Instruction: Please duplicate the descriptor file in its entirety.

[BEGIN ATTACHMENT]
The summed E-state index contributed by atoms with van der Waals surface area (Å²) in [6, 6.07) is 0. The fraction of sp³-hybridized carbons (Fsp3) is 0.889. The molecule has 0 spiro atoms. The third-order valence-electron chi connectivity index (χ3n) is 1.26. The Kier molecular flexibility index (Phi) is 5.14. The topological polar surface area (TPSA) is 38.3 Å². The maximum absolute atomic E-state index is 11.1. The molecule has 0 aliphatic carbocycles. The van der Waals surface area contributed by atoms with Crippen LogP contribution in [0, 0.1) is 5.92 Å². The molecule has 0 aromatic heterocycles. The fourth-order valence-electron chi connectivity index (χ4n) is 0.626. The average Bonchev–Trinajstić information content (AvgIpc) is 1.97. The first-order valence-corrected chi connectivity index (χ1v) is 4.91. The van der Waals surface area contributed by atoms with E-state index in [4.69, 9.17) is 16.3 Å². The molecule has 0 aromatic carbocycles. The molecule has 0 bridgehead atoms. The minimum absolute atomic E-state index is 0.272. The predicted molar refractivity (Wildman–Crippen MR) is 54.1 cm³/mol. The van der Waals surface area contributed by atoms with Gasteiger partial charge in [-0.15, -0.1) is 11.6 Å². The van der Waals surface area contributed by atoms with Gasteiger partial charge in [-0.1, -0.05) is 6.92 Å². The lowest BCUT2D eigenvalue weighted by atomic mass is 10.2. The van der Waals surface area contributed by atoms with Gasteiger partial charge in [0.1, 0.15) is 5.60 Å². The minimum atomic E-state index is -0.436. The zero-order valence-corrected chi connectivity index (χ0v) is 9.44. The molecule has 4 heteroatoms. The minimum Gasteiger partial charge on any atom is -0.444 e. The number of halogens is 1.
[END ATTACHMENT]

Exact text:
The summed E-state index contributed by atoms with van der Waals surface area (Å²) in [6, 6.07) is 0. The fraction of sp³-hybridized carbons (Fsp3) is 0.889. The molecule has 0 spiro atoms. The third-order valence-electron chi connectivity index (χ3n) is 1.26. The Kier molecular flexibility index (Phi) is 5.14. The topological polar surface area (TPSA) is 38.3 Å². The maximum absolute atomic E-state index is 11.1. The molecule has 0 aliphatic carbocycles. The van der Waals surface area contributed by atoms with Crippen LogP contribution in [0, 0.1) is 5.92 Å². The molecule has 0 aromatic heterocycles. The fourth-order valence-electron chi connectivity index (χ4n) is 0.626. The average Bonchev–Trinajstić information content (AvgIpc) is 1.97. The first-order valence-corrected chi connectivity index (χ1v) is 4.91. The van der Waals surface area contributed by atoms with E-state index in [4.69, 9.17) is 16.3 Å². The molecule has 0 aromatic carbocycles. The molecule has 0 bridgehead atoms. The minimum absolute atomic E-state index is 0.272. The predicted molar refractivity (Wildman–Crippen MR) is 54.1 cm³/mol. The van der Waals surface area contributed by atoms with Gasteiger partial charge in [-0.15, -0.1) is 11.6 Å². The van der Waals surface area contributed by atoms with Gasteiger partial charge in [-0.1, -0.05) is 6.92 Å². The lowest BCUT2D eigenvalue weighted by atomic mass is 10.2. The van der Waals surface area contributed by atoms with Gasteiger partial charge in [0.1, 0.15) is 5.60 Å². The minimum atomic E-state index is -0.436. The zero-order valence-corrected chi connectivity index (χ0v) is 9.44. The molecule has 4 heteroatoms. The minimum Gasteiger partial charge on any atom is -0.444 e. The number of halogens is 1.